Prohibition on payments for the employer

The prohibition on payments is a mandatory instruction to the debtor’s employer concerning the amount of the debtor’s income that must be remitted to enforcement.

The notice indicates also the protected portion, or the minimum income that will not be garnished. If the debtor’s pay is less than the protected portion, it will not be garnished.

The prohibition on payments contains instructions on how to calculate the amount remitted to enforcement. Pay is treated the same way in enforcement as in taxation. The value of perquisites, for example, is thus included in pay. The amount remitted to enforcement is calculated from the debtor’s net pay.

Periodically paid income

The debtor’s protected portion of periodically paid income is € € 32,56 per day plus € 9,52 per day for each dependent. The protected portion is indicated as a total sum in the prohibition on payments and is calculated for 30 days per month (or for 15 days if the income is paid at two-week intervals) regardless of how many days the debtor has worked in that month.

If a debtor's pay is no more than twice the amount of the calculated protected portion, 2/3 (two thirds) of the amount in excess of the protected portion will be garnished from the debtor’s pay. This is called income limit garnishment.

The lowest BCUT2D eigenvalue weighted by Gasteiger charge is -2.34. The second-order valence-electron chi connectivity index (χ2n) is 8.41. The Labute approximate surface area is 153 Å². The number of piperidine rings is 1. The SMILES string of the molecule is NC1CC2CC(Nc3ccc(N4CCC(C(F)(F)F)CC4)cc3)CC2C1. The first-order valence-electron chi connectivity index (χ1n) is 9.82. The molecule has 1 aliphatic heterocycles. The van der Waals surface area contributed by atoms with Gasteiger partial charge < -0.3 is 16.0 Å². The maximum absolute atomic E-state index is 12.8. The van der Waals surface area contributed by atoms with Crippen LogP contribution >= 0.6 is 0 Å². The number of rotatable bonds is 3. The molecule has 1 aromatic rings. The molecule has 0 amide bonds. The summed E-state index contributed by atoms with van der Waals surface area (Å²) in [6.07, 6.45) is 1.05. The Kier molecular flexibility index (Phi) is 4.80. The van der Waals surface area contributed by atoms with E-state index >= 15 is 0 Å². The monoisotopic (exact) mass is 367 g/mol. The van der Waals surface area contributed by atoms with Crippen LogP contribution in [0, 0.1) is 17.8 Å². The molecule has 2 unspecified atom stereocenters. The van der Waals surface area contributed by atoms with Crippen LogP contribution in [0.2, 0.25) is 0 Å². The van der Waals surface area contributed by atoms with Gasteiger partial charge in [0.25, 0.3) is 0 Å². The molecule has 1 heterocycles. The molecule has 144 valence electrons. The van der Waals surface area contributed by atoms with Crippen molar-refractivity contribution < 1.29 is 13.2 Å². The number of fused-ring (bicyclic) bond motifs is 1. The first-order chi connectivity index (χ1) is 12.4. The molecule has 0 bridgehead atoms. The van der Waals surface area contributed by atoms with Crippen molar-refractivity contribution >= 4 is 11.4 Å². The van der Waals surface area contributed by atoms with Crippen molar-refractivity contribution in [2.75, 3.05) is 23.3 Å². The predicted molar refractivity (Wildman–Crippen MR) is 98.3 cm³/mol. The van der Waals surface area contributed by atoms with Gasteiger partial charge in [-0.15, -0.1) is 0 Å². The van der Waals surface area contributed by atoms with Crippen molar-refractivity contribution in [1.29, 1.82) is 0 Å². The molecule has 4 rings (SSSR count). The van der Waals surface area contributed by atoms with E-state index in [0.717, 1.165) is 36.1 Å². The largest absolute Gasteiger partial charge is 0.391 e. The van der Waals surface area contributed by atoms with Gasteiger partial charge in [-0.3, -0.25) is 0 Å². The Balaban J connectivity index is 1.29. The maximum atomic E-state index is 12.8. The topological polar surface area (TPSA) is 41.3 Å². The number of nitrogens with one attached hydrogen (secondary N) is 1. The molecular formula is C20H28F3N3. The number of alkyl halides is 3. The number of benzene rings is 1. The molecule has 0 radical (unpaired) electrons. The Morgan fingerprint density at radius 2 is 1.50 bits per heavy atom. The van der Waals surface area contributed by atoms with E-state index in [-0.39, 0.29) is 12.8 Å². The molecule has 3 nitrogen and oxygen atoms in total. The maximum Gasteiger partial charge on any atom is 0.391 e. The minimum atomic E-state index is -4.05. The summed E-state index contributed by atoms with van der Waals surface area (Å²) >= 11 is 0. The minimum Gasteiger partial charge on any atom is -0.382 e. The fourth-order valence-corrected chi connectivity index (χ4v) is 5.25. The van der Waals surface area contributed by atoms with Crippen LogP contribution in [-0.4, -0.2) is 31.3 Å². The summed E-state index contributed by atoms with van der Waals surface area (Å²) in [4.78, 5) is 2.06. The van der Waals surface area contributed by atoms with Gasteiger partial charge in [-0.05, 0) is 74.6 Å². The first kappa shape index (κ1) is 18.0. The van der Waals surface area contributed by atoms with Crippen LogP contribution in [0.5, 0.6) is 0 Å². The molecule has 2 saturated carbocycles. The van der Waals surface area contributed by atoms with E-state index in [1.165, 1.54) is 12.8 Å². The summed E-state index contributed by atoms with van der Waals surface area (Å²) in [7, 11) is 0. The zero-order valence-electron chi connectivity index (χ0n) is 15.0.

If the debtor’s pay is more than twice the amount of the protected portion, 1/3 (one third) will be garnished from the debtor’s total pay.

The prohibition on payments may also contain other instructions affecting the withholding amount, such as lump-sum deductions from the debtor’s pay.

Other than periodically paid income

One third of non-periodic pay will be garnished. There is no protected portion for such income.

The regularity of the pay period is decisive in assessing whether the debtor’s income is paid periodically or not. If the employer stays the same and the debtor receives regular pay, the rules for garnishing periodically paid income apply. The employee’s number of work days or hours has no effect on this.

Validity and binding nature of the prohibition on payments

A prohibition on payments can be valid indefinitely or for a set period. When a new prohibition on payments is issued, it replaces any prior notices; only the most recent notice is valid. The contact person stated on the prohibition on payments must be informed of temporary interruptions in the payment of wages or salary. The employer must notify the enforcement authority if the employee’s employment ends.

Failure to comply with recipient of the prohibition on payments may result in the enforcement authority collecting the unremitted amount from the employer.

Protected portion

Examples of calculating enforced withholding

Payment prohibition calculator

Published 31.1.2024